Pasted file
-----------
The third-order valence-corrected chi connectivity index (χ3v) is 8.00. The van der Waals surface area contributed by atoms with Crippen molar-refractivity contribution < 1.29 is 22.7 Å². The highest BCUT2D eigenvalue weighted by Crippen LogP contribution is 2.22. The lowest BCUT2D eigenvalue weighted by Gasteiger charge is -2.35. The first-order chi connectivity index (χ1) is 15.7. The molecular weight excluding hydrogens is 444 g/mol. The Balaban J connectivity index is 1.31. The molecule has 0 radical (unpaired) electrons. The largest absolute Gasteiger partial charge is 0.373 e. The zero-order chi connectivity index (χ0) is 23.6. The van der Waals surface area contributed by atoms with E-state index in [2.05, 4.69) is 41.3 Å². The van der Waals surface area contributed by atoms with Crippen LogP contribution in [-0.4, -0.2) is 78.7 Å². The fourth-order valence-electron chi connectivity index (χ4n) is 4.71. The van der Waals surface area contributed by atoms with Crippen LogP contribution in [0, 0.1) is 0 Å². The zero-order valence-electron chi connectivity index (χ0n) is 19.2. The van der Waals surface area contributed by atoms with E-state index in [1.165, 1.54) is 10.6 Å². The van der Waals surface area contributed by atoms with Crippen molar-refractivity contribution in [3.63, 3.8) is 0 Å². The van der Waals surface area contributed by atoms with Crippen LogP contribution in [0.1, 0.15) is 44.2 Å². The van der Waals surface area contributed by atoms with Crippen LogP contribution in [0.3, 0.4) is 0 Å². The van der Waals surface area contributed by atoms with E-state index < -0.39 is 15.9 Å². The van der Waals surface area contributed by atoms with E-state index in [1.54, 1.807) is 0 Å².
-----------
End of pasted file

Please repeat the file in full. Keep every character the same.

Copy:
The third-order valence-corrected chi connectivity index (χ3v) is 8.00. The van der Waals surface area contributed by atoms with Crippen molar-refractivity contribution < 1.29 is 22.7 Å². The highest BCUT2D eigenvalue weighted by Crippen LogP contribution is 2.22. The lowest BCUT2D eigenvalue weighted by Gasteiger charge is -2.35. The first-order chi connectivity index (χ1) is 15.7. The molecular weight excluding hydrogens is 444 g/mol. The Balaban J connectivity index is 1.31. The molecule has 0 radical (unpaired) electrons. The largest absolute Gasteiger partial charge is 0.373 e. The zero-order chi connectivity index (χ0) is 23.6. The van der Waals surface area contributed by atoms with E-state index in [2.05, 4.69) is 41.3 Å². The van der Waals surface area contributed by atoms with Crippen LogP contribution in [-0.4, -0.2) is 78.7 Å². The fourth-order valence-electron chi connectivity index (χ4n) is 4.71. The van der Waals surface area contributed by atoms with Crippen LogP contribution in [0, 0.1) is 0 Å². The zero-order valence-electron chi connectivity index (χ0n) is 19.2. The van der Waals surface area contributed by atoms with E-state index in [1.165, 1.54) is 10.6 Å². The van der Waals surface area contributed by atoms with Crippen molar-refractivity contribution in [3.63, 3.8) is 0 Å². The van der Waals surface area contributed by atoms with Crippen LogP contribution in [0.1, 0.15) is 44.2 Å². The van der Waals surface area contributed by atoms with Crippen LogP contribution in [0.3, 0.4) is 0 Å². The van der Waals surface area contributed by atoms with E-state index < -0.39 is 15.9 Å². The van der Waals surface area contributed by atoms with E-state index in [1.54, 1.807) is 0 Å².